Higher survival rates and slower growth for those with direct sales might also be explained by different attitudes toward farm versus nonfarm work. Researchers have found evidence that nonpecuniary benefits from self-employment explain why small business owners remain in business despite earning less income (Hamilton, 2000). There is also evidence that the non-pecuniary benefits to farming (e.g., greater autonomy, independence, and lifestyle factors) are substantial (Key and Roberts, 2009). It is possible that farmers who sell directly to consumers derive greater nonpecuniary benefits from their work—perhaps they enjoy interacting with their customers. This would provide a greater incentive for them to remain in business even with lower business expansion possibilities.
•The economic benefits of farmers’ markets may also extend beyond multiplier effects, which measure short-term impacts. Lev et al. (2003), for example, found that businesses near farmers’ markets reported higher sales on market days. Not only were these additional sales found to directly support the businesses themselves, but they also generated extra tax revenue for the communities in which the markets were located. Brown (2002) found some evidence that farmers’ markets increase property values in the market district.
•Additionally, farmers’ markets can function as business incubators by providing the infrastructure necessary to build skills and gain business experience (Feenstra et al., 2003; Gillespie et al., 2007). Regular interactions can “generate and circulate knowledge that vendors might use to develop new products and creative ways of marketing them” (Hinrichs et al., 2004: 32-33). Feenstra et al. (2003), for example, explored New York, Iowa, and California farmers’ market contributions to the development of vendors’ capacity as entrepreneurs and found that 66 percent of vendors expanded an existing product line, 50 percent added a new product category, and 40 percent made new business contacts. Sales income may be less important than the skills and business experience developed through participation in farmers’ markets (Brown et al., 2007).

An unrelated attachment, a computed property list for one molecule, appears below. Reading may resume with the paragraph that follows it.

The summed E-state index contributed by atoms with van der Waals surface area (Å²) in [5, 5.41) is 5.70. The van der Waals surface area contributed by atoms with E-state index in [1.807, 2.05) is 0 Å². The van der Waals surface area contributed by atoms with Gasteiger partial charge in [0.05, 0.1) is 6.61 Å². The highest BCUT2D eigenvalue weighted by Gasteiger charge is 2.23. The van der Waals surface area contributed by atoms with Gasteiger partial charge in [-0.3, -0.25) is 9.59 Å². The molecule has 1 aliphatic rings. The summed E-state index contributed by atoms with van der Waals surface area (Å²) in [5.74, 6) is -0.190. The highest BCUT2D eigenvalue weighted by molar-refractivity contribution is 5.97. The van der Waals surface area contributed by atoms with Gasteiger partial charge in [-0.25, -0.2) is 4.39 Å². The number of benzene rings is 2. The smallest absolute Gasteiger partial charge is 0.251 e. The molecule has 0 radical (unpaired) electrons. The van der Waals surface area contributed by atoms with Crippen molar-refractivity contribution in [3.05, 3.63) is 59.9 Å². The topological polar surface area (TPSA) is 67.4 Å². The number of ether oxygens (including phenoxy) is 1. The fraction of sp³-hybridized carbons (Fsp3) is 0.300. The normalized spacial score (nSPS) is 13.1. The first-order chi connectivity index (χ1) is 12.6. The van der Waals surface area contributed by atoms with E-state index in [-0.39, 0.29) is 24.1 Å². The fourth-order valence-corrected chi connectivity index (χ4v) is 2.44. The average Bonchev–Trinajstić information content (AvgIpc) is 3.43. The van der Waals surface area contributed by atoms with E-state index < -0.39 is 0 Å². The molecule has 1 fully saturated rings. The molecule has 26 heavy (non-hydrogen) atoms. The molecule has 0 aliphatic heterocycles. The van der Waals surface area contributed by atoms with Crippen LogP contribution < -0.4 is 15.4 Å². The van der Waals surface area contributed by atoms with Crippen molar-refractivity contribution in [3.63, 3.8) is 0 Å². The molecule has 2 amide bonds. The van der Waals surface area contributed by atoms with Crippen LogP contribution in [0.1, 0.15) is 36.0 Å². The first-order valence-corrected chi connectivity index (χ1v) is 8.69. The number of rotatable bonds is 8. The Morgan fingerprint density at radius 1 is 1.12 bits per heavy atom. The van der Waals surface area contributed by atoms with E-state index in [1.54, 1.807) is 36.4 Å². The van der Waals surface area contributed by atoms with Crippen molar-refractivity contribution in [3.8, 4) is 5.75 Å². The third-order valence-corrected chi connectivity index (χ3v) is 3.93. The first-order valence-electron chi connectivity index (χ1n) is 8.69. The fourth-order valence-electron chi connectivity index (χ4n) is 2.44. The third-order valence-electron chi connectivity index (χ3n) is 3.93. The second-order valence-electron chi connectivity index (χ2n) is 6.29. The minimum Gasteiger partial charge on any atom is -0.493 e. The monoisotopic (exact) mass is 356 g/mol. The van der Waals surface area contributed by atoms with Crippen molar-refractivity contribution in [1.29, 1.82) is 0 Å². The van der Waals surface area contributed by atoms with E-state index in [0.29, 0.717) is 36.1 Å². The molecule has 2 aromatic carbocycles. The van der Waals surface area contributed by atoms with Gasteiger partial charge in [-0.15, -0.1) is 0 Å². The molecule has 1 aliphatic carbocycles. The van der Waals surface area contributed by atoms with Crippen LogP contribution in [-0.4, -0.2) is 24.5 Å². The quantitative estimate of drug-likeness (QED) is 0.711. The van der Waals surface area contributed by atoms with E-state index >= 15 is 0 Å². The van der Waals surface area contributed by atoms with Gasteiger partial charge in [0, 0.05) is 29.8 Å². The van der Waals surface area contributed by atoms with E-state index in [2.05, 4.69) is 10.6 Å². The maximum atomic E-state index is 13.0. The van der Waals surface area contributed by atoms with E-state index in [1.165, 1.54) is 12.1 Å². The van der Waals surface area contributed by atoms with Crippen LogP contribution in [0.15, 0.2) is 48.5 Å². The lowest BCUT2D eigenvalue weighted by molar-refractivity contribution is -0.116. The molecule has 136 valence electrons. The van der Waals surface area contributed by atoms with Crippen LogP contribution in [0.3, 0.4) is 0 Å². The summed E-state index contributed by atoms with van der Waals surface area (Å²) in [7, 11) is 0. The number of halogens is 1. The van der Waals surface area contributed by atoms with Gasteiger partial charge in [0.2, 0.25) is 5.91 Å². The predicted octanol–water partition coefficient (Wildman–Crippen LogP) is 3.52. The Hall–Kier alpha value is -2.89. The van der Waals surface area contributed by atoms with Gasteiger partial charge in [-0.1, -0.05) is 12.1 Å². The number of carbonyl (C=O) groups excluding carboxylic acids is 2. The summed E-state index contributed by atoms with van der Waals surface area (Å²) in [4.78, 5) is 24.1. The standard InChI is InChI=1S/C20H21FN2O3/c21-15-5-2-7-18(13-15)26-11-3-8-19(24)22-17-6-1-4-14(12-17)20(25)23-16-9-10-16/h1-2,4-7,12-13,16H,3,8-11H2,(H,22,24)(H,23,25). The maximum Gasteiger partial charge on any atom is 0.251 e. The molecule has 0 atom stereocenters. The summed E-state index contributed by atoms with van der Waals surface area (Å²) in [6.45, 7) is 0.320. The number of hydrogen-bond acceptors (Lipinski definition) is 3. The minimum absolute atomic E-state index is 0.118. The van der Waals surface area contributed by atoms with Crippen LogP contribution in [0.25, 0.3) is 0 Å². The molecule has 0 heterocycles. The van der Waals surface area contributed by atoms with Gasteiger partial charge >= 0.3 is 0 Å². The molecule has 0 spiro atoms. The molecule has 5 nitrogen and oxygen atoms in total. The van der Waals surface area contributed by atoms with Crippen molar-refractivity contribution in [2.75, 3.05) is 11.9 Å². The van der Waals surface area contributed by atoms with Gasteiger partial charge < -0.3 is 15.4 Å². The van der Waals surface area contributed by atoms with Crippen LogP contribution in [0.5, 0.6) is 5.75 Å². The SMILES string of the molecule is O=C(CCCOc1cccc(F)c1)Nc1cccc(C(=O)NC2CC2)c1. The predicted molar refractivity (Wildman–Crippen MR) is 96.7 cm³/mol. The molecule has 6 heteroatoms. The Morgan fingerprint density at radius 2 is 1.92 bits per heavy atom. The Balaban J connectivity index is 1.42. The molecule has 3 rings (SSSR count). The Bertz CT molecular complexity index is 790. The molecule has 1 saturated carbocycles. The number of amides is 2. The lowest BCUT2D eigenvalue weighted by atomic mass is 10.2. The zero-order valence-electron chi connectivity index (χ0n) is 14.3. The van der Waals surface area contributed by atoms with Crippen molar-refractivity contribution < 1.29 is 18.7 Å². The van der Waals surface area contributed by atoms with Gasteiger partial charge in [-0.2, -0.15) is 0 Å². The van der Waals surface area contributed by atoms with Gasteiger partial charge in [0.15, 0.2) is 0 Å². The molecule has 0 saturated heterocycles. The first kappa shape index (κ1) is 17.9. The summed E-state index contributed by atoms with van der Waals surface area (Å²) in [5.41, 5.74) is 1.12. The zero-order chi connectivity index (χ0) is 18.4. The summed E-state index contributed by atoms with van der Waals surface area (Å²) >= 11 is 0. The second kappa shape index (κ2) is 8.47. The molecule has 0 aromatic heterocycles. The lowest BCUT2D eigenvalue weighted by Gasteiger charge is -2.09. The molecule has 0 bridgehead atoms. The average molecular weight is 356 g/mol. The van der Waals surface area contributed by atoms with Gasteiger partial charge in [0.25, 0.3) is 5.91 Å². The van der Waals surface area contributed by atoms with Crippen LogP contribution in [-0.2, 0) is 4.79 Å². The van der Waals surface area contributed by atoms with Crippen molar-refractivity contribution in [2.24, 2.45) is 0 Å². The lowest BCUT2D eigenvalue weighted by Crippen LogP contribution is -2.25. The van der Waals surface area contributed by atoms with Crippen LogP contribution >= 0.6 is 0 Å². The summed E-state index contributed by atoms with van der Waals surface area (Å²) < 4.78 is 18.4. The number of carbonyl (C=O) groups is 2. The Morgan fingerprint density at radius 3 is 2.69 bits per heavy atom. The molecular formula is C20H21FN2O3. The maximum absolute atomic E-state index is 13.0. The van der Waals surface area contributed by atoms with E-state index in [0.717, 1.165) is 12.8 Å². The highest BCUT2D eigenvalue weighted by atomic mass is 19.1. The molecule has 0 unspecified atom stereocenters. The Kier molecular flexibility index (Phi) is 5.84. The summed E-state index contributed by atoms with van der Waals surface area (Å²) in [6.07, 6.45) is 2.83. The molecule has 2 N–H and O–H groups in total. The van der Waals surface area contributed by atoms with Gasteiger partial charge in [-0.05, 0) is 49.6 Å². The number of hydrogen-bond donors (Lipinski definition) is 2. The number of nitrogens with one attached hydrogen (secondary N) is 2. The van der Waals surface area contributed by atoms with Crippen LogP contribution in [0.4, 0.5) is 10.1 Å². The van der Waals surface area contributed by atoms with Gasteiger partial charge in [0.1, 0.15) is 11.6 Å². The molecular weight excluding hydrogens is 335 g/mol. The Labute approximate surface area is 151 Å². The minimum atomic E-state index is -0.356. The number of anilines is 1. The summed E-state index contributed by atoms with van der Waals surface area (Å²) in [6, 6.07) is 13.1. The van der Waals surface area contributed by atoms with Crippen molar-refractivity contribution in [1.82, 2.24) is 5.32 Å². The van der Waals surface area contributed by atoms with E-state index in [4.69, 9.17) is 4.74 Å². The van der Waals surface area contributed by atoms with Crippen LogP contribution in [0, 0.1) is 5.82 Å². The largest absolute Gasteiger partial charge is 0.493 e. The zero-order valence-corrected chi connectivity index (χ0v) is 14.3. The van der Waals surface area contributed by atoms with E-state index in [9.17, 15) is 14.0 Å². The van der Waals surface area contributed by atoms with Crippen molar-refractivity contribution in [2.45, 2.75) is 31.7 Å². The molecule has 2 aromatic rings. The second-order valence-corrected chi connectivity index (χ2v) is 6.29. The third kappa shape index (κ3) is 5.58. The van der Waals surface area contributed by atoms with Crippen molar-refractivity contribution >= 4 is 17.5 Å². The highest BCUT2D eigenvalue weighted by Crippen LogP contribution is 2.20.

Direct marketing was also associated with higher survival rates among beginning farmers (columns 3 and 4, table 5). On average, beginning farmers who marketed directly to consumers had a 54.3-percent survival rate, compared to 47.4 percent for those who marketed their goods through traditional channels.
What is it about DTC sales that seem to enhance farmers’ chances of maintaining positive sales? One advantage might stem from the fact that, for a given level of sales, farmers with direct marketing purchased less machinery and land than did those with traditional marketing. According to the 2012 Census of Agriculture data, farmers who marketed directly owned $20.82 worth of machinery per dollar of sales, compared to $31.10 for those who marketed through conventional channels. Farmers selling directly to consumers also owned less land: $240 worth of land per dollar of sales, compared to $309 per dollar of sales for other farmers. Because they did not need to purchase as much machinery and land to achieve a certain level of sales, farmers with direct sales did not need to leverage as much of their wealth to obtain financing. This is confirmed by the census data, which show that farmers with direct sales had annual interest payments of only $7.85 per $1,000 of owned assets, compared to $10.55 for those with no direct sales. A lower debt-to-asset ratio should indicate a better ability to repay loans and has been shown to reduce the risk of small business failure (Tveteras and Eide, 2000; Strotmann, 2007; Fotopoulos and Louri, 2000).